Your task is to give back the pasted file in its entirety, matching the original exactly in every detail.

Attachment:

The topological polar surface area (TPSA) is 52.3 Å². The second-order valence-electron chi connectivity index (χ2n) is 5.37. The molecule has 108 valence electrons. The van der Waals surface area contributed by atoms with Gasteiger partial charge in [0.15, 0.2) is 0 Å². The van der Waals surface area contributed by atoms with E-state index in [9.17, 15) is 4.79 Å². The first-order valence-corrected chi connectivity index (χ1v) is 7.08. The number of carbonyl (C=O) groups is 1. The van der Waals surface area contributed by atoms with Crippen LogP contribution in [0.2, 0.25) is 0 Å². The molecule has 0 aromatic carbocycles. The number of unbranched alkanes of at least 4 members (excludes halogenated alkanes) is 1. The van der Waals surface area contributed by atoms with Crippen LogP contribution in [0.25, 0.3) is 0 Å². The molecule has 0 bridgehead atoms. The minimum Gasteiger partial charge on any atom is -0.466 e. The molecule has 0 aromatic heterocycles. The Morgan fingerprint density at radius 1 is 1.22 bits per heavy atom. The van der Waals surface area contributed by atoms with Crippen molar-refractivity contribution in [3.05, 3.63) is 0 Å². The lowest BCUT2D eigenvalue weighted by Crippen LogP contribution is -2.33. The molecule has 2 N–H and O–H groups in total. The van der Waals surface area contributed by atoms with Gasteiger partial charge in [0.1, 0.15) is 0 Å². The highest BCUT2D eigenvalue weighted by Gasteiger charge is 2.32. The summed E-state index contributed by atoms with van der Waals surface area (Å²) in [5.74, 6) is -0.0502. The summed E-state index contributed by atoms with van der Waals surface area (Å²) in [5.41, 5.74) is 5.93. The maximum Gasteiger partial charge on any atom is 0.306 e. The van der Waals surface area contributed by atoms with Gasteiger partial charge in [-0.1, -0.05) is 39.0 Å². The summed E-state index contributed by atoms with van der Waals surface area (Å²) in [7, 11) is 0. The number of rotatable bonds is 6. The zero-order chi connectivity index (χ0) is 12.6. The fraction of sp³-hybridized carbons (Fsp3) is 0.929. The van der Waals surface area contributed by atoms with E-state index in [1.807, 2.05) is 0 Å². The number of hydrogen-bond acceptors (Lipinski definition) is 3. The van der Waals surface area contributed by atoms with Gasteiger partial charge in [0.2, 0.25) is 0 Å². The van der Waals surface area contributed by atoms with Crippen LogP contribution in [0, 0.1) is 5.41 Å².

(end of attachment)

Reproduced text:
The topological polar surface area (TPSA) is 52.3 Å². The second-order valence-electron chi connectivity index (χ2n) is 5.37. The molecule has 108 valence electrons. The van der Waals surface area contributed by atoms with Gasteiger partial charge in [0.15, 0.2) is 0 Å². The van der Waals surface area contributed by atoms with E-state index in [9.17, 15) is 4.79 Å². The first-order valence-corrected chi connectivity index (χ1v) is 7.08. The number of carbonyl (C=O) groups is 1. The van der Waals surface area contributed by atoms with Crippen LogP contribution in [0.2, 0.25) is 0 Å². The molecule has 0 aromatic carbocycles. The number of unbranched alkanes of at least 4 members (excludes halogenated alkanes) is 1. The van der Waals surface area contributed by atoms with Crippen LogP contribution in [0.25, 0.3) is 0 Å². The molecule has 0 bridgehead atoms. The minimum Gasteiger partial charge on any atom is -0.466 e. The molecule has 0 aromatic heterocycles. The Morgan fingerprint density at radius 1 is 1.22 bits per heavy atom. The van der Waals surface area contributed by atoms with Crippen molar-refractivity contribution in [3.05, 3.63) is 0 Å². The lowest BCUT2D eigenvalue weighted by Crippen LogP contribution is -2.33. The molecule has 2 N–H and O–H groups in total. The van der Waals surface area contributed by atoms with Gasteiger partial charge in [0.1, 0.15) is 0 Å². The highest BCUT2D eigenvalue weighted by Gasteiger charge is 2.32. The summed E-state index contributed by atoms with van der Waals surface area (Å²) in [5.74, 6) is -0.0502. The summed E-state index contributed by atoms with van der Waals surface area (Å²) in [5.41, 5.74) is 5.93. The maximum Gasteiger partial charge on any atom is 0.306 e. The van der Waals surface area contributed by atoms with Gasteiger partial charge in [-0.1, -0.05) is 39.0 Å². The summed E-state index contributed by atoms with van der Waals surface area (Å²) in [7, 11) is 0. The number of rotatable bonds is 6. The zero-order chi connectivity index (χ0) is 12.6. The fraction of sp³-hybridized carbons (Fsp3) is 0.929. The van der Waals surface area contributed by atoms with E-state index in [1.807, 2.05) is 0 Å². The number of hydrogen-bond acceptors (Lipinski definition) is 3. The van der Waals surface area contributed by atoms with Gasteiger partial charge in [0.2, 0.25) is 0 Å². The van der Waals surface area contributed by atoms with Crippen LogP contribution in [0, 0.1) is 5.41 Å².